Election losses bring calls for blame, and FBI Director James Comey has led the early returns. Critics continue to charge that the FBI committed errors in its investigation of Hillary Clinton and that those errors contributed to her defeat. The FBI, they argue, outran its legal writ, particularly in its summer release of its recommendation whether to prosecute and its fall release of letters to Congress at the close of the campaign. After the election, the Department of Justice, Office of the Inspector General, announced that it would conduct its own review of the conduct of the FBI in the matter.
One charge against the FBI Director is that he exceeded his authority. But what were the source and boundaries of that authority, and were they subtly but crucially changed during 2016? And, if they were changed, by whom? As the debate continues, two neglected questions deserve review: (1) Did the actions or inactions of the President or Attorney General create, in effect, a “special prosecutor” or “independent counsel” in the Clinton matter, and (2) are the actions of the FBI better understood in this light?
The role of the independent counsel gained fame during Watergate. The role was immortalized by special prosecutor Archibald Cox upon his discharge by President Nixon. In the wake of Watergate, Congress in 1978 enacted the Ethics in Government Act (EIGA), which codified the role of the independent counsel and added several new features, including appointment by a special panel of federal appeals court judges and the requirement that the Attorney General have “cause” for the removal of the counsel.
The law was challenged on both separation of powers and Appointment Clause grounds. The principal claim against the law was that a person who exercises such prosecutorial authority must be appointed by the President, serve under his direct control, and be removable at his pleasure. The Supreme Court upheld the law in Morrison v. Olson. Justice Scalia cast the lone dissent. In a passage that foreshadowed both the investigation and election of 2016, Scalia urged the Court to hold that “the President’s constitutionally assigned duties include the complete control over investigation and prosecution of violations of the law.”
After Morrison, officials in both parties came to fear the tender mercies of the Independent Counsel law. The law lapsed in 1992 but was modified and revived in 1994. Few mourned when it lapsed again by its terms in 1999.
In its place remains a highly discretionary power granted to the Attorney General under DOJ regulations to appoint a “special counsel” in cases where she determines that “criminal investigation of a person is warranted” and “investigation or prosecution . . . would present a conflict of interest” for DOJ “or other extraordinary circumstances” and “it would be in the public interest to appoint an outside Special Counsel to assume responsibility for the matter.”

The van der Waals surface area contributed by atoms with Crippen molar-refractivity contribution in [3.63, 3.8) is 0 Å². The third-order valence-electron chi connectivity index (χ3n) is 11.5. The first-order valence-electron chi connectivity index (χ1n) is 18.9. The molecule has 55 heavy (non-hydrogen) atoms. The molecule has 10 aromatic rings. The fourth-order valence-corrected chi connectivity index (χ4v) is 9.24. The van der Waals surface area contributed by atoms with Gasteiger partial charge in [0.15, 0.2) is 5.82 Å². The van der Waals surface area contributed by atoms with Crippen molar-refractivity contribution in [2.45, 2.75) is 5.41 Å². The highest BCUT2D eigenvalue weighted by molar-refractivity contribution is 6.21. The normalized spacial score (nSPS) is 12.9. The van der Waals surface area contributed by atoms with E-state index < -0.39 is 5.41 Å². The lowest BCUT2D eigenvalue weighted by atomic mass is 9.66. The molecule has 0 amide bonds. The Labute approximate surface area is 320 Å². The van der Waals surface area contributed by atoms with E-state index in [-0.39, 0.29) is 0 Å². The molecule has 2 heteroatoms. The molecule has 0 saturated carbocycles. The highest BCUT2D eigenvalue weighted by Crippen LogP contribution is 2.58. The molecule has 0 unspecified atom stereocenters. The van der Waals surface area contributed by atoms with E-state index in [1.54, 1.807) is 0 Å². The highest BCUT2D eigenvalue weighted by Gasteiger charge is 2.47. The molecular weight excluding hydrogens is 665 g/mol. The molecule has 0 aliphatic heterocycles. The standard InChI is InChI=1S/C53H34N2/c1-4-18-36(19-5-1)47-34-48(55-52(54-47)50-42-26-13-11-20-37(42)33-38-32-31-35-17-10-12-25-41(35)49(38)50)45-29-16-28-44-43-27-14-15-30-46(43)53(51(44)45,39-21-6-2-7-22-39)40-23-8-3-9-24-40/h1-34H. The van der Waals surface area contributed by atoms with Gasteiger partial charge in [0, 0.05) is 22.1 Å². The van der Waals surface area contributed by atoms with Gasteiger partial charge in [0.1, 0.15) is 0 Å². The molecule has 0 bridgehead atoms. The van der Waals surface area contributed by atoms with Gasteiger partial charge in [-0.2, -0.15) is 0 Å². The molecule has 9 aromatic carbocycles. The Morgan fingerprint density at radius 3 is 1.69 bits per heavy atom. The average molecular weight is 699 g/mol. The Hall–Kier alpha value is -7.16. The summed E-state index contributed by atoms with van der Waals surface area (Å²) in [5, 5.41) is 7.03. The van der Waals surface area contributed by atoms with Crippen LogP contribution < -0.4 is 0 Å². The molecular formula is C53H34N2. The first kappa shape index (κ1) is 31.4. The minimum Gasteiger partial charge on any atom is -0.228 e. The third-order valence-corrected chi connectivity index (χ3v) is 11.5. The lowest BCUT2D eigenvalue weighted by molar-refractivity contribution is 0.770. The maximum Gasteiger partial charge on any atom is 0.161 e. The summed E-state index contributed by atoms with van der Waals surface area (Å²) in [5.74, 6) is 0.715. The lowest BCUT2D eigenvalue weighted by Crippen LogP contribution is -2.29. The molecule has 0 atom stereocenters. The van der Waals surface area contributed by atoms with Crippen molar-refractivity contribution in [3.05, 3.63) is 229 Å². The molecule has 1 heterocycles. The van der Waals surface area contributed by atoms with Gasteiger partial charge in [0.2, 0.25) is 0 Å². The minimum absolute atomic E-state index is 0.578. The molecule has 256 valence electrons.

This was where things stood when the world first learned of the “private server” in Chappaqua, New York. In July, 2015, the FBI formally commenced an investigation “regarding the potential unauthorized transmission and storage of classified information” on Clinton’s personal e-mail server. Some members of Congress were wary of the DOJ and FBI roles. Thus, on October 28, 2015, Congressman Ron DeSantis (R- Florida), requested by letter that the Attorney General appoint a special counsel. On November 23, 2015, Assistant Attorney General Peter J. Kadzik replied. He wrote that such authority under current DOJ regulations “has rarely been exercised.” The AG declined to appoint a special counsel.
But questions about the impartiality of the Clinton inquiry arose again when former President Bill Clinton met with Attorney General Lynch on her plane at the Phoenix Airport. Sensitive to renewed concerns about her role, the Attorney General leaned away from the investigation, saying, according to the New York Times that “[t]he case will be resolved by the team that’s been working on it from the beginning.” But this tilt was apparently deemed imprecise as well: a Justice Department spokeswoman noted soon afterward that AG Lynch would be the person ultimately making the decision. Yet, in another attempt to clarify, the same spokesperson stated that the high-ranking officials directly under the AG would be following the recommendations of career prosecutors and the FBI. Similarly, the AG told the Washington Post that she would “fully accept” the recommendation of the career prosecutors and the FBI on how to proceed with the matter. Judge Laurence H. Silberman of the D.C. Circuit, writing in the Wall Street Journal, recently summarized the confusion reigning at that point in the drama: “But instead of formally recusing herself and passing her responsibility in the proceeding to the deputy attorney general, she sort of half-recused herself by stating that she would rely on faceless professional prosecutors and FBI investigators.”
In July, the FBI director announced that he had completed his investigation and was “referring the case to the Department of Justice for a prosecutive decision.” He further stated: “I have not coordinated or reviewed this statement in any way with the Department of Justice or any other part of the government. They do not know what I am about to say.” He then surprised many by revealing publically, and in some detail, the substance of his recommendation: that he did not believe that there were grounds for a federal prosecution.
The AG followed the FBI press conference with the following statement: “Late this afternoon, I met with FBI Director James Comey and career prosecutors and agents who conducted the investigation of Secretary Hillary Clinton’s use of a personal email system during her time as Secretary of State. I received and accepted their unanimous recommendation that the thorough, year-long investigation be closed and that no charges be brought against any individuals within the scope of the investigation.”